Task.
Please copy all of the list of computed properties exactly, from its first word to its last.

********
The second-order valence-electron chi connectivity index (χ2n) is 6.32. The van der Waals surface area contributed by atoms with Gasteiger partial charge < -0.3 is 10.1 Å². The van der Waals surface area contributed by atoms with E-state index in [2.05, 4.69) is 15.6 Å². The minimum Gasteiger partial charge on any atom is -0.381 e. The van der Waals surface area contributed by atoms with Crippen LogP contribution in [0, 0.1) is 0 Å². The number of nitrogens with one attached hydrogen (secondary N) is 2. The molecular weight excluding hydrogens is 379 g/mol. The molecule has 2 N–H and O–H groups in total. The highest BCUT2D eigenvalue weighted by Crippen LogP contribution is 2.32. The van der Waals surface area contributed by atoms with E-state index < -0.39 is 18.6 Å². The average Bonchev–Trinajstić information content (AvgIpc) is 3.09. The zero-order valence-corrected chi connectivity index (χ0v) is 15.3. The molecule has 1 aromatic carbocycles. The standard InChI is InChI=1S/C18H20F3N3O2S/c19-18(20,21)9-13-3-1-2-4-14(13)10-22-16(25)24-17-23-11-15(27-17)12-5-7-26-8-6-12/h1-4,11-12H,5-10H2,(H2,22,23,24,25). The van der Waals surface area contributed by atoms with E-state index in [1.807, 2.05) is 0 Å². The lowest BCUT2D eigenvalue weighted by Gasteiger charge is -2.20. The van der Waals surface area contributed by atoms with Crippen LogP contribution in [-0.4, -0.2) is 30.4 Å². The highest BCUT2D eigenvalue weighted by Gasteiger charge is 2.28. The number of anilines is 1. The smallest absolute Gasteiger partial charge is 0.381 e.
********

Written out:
The second-order valence-electron chi connectivity index (χ2n) is 6.32. The van der Waals surface area contributed by atoms with Gasteiger partial charge < -0.3 is 10.1 Å². The van der Waals surface area contributed by atoms with E-state index in [2.05, 4.69) is 15.6 Å². The minimum Gasteiger partial charge on any atom is -0.381 e. The van der Waals surface area contributed by atoms with Crippen LogP contribution in [0, 0.1) is 0 Å². The number of nitrogens with one attached hydrogen (secondary N) is 2. The molecular weight excluding hydrogens is 379 g/mol. The molecule has 2 N–H and O–H groups in total. The highest BCUT2D eigenvalue weighted by Crippen LogP contribution is 2.32. The van der Waals surface area contributed by atoms with E-state index < -0.39 is 18.6 Å². The average Bonchev–Trinajstić information content (AvgIpc) is 3.09. The zero-order valence-corrected chi connectivity index (χ0v) is 15.3. The molecule has 1 aromatic carbocycles. The standard InChI is InChI=1S/C18H20F3N3O2S/c19-18(20,21)9-13-3-1-2-4-14(13)10-22-16(25)24-17-23-11-15(27-17)12-5-7-26-8-6-12/h1-4,11-12H,5-10H2,(H2,22,23,24,25). The van der Waals surface area contributed by atoms with E-state index in [1.807, 2.05) is 0 Å². The lowest BCUT2D eigenvalue weighted by Gasteiger charge is -2.20. The van der Waals surface area contributed by atoms with Crippen LogP contribution in [-0.4, -0.2) is 30.4 Å². The highest BCUT2D eigenvalue weighted by Gasteiger charge is 2.28. The number of anilines is 1. The smallest absolute Gasteiger partial charge is 0.381 e.